Skip to content

Stay At Home Sunday: What You’re Missing at the Multiplex

October 10, 2010


This year's feel-good movie about a double-death of a young child's parents.


Look. It’s Sunday. Don’t go to the movies today.

First off, if you’re a sports fan, there are baseball playoffs, windsurfing sup and football games all day long. Titanic athletic struggles not your thing? Then try The Amazing Race (still one of the classiest and most interesting reality competitions), Family Guy (still fairly tapped into the zeitgeist, though not as much as two years ago), Boardwalk Empire (so great), Bored to Death (intellectual slapstick) or Eastbound & Down.

And why not make Sunday a TV night? It would seem that you’re not particularly missing anything this weekend at the cineplex. Let’s take a look at this weekend’s offerings (with help from Rotten Tomatoes‘ review meter), shall we?

Secretariat (65% positive). Every seven years since 2003, a heartwarming tale of a special racehorse challenges everything you thought you knew about racehorses. And specialness. Just like Seabiscuit, Secretariat (who, by the way, was way more accomplished than Seabiscuit) was also surrounded by people who “just needed a dream to come true.” Did Secretariat fulfil that dream for these broken people? You’ll have to see the movie to find out. (He did.)

-Life As We Know It (29% positive). Katherine Heigl plays a high-strung, uptight career girl (surprise!) whose life is turned upside down when she’s paired with over-masculine Josh Duhamel, a terrible fit for her (uh-oh!) and the two are granted joint guardianship of a couple’s child after the couple is suddenly killed. Hilari…wait. That’s kind of a downer. That’s not funny! If you’re counting at home, that makes Life As We Know It a.) another Katherine Heigl film in which she plays almost exactly the same character she plays in every other movie, b.) another movie where two people who couldn’t be more wrong for each other learn to fall in love, c.) a movie about how having a child “changes” people,” and d.) the absolute worst way for a couple with a child to try to hook two of their mutual friends up together.

-My Soul to Take (8% Positive). if you’re wondering why we’re seeing countless remakes of movies like Texas Chainsaw Massacre, Halloween, Friday the 13th and Nightmare on Elm Street, the umpteenth sequels to Saw or yet another slew of Asian horror remake, it’s likely because no one is putting together anything that truly original and interesting in the horror genre. And that includes Wes Craven, who is the master of this sort of thing. True, Eli Roth’s The Last Exorcism opened to pretty solid reviews (though even at that, it was somewhat derided as a mix between The Exorcist and The Blair Witch Project), and that’s a good thing. But My Soul to Take wasn’t even pre-screened by critics, which is always a vote in the “sweeping this one under the rug” column. Again, it’s really a shame, because it seems that this is a genre ready for another spin (the last one came up “torture porn,” and we’re still somewhat riding that). Indie directors, step up and make some good horror flicks that can go mainstream — man up and cut out those gross NC-17 scenes your “artistic integrity and commitment to realism” is dictating you leave in, and you could be the next Craven. It’s a wide open slot right now. The Saw guy blew it.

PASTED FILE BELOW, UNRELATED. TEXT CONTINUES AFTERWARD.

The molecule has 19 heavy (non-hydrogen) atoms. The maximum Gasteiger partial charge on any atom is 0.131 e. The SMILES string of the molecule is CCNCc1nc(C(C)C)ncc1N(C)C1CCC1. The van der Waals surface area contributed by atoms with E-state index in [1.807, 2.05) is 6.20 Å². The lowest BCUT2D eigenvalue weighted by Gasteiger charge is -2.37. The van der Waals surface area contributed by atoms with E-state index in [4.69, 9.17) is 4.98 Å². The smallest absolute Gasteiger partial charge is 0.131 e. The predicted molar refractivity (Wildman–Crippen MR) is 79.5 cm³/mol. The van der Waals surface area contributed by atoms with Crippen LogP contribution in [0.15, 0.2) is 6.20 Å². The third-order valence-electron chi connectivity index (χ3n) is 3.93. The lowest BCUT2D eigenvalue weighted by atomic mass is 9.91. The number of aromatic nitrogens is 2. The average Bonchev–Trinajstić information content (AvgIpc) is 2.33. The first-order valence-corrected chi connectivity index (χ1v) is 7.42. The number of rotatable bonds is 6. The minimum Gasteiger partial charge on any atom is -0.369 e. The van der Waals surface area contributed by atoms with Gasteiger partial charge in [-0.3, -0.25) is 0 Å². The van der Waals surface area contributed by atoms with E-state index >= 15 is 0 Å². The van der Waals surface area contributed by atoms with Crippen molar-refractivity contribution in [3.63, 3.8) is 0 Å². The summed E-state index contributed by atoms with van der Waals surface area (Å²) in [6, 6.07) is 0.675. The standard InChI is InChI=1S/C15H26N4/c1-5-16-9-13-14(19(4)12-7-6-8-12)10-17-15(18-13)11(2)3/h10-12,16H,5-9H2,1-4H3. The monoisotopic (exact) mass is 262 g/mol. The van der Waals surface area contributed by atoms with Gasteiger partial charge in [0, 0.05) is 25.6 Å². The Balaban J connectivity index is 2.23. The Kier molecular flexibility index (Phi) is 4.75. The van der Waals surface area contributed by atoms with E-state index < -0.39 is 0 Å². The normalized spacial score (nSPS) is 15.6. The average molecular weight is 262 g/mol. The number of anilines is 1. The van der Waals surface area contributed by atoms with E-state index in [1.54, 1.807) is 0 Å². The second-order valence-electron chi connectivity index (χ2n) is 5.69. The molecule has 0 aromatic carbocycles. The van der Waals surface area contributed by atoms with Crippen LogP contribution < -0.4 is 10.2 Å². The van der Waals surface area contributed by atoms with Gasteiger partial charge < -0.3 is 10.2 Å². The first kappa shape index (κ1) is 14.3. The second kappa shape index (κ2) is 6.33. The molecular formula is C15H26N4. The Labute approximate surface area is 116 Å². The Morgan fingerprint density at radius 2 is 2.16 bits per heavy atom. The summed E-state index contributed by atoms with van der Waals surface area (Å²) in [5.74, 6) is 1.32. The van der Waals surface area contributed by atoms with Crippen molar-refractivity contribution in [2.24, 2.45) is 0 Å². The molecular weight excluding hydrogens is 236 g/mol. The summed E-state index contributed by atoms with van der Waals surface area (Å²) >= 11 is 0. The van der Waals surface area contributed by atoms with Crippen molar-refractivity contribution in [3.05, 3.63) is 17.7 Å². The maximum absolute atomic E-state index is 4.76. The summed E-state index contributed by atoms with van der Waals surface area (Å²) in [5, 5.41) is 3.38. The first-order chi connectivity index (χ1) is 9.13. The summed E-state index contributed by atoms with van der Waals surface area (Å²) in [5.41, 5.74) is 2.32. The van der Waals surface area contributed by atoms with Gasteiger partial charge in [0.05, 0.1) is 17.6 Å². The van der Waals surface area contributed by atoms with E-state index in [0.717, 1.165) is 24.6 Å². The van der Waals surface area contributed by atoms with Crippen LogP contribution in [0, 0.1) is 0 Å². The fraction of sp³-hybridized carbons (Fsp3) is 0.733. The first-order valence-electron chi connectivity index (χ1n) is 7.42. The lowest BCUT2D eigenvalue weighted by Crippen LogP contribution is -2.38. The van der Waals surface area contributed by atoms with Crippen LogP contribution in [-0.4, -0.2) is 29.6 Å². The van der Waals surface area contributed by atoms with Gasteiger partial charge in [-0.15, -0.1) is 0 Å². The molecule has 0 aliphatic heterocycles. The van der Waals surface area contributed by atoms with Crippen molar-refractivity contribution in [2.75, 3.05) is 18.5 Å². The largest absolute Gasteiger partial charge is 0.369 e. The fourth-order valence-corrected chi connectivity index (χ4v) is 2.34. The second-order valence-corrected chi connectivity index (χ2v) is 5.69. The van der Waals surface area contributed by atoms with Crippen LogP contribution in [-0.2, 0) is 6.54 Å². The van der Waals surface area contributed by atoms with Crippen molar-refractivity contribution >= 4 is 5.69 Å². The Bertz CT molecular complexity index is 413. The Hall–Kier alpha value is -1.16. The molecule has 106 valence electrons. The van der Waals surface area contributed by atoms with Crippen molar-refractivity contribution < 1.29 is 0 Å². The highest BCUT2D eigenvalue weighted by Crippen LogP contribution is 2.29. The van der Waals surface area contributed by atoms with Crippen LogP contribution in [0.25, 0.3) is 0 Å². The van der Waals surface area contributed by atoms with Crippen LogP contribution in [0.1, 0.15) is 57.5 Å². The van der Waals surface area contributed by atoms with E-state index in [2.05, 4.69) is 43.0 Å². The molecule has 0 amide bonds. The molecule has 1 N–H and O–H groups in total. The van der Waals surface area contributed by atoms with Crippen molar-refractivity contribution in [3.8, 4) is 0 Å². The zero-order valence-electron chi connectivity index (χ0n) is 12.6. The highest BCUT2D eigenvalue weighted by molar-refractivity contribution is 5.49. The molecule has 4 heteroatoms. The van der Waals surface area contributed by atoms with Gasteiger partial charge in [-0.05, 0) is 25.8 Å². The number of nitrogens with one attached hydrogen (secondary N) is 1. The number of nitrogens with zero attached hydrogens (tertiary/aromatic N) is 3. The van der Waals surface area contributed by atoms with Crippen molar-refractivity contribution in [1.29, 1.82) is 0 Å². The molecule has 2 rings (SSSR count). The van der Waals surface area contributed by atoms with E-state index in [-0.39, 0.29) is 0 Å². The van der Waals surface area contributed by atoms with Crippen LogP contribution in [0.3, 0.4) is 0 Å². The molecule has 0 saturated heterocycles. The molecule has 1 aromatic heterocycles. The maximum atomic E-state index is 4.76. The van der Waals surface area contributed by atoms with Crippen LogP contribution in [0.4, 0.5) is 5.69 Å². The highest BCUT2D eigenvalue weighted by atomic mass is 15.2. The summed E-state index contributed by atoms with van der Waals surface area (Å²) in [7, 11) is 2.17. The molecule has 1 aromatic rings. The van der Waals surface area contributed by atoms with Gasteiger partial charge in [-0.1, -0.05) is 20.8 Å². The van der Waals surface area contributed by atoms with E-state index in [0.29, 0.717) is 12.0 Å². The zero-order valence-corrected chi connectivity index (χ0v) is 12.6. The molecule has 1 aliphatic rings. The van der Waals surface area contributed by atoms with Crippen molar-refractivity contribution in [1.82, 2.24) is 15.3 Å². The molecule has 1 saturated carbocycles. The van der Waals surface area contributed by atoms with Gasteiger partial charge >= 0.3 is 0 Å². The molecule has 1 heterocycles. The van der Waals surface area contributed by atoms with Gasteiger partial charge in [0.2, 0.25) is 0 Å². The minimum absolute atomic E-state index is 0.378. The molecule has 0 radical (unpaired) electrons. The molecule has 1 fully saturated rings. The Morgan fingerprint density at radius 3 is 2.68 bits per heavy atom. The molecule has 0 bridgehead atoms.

-Legend of the Guardian: The Owls of Ga’Hoole (48% Positive). Super-owls! Do I need to say more? I do? Okay.  Zack Snyder directed this, so if you loved all the action of 300 but wonder what it would be like to replace the ancient warriors of that film with Helen Mirren as a barn owl, you are in for a real treat.

-Case 39 (22% Positive). If you’re wondering why most of the reviews you read of Case 39 are from last year, it’s because Case 39 was made in 2006, sat around on a shelf, and then only was released in Latin America and Europe in August of 2009. This is because it stars both Renee Zellweger and Bradley Cooper, and now that they’re a Hollywood couple, the studio thought they could probably milk twelve dollars here and there from an unknowing Access Hollywood crowd. Oh, it also features a plot wherein Zellweger tries to kill a child, which is also kind of a buzzkill.

-The Social Network (97% Positive). You can’t go wrong with Aaron Sorkin, David Fincher, Justin Timberlake and the comeuppance of a billionaire jerkoff. But hey, let’s face it — if you’re really into Facebook, I don’t need to be telling you how to kill some time on a Sunday.

One Comment


  1. The Entertation Index: October 13 « The Brown Tweed Society

Comments are closed.

%d bloggers like this: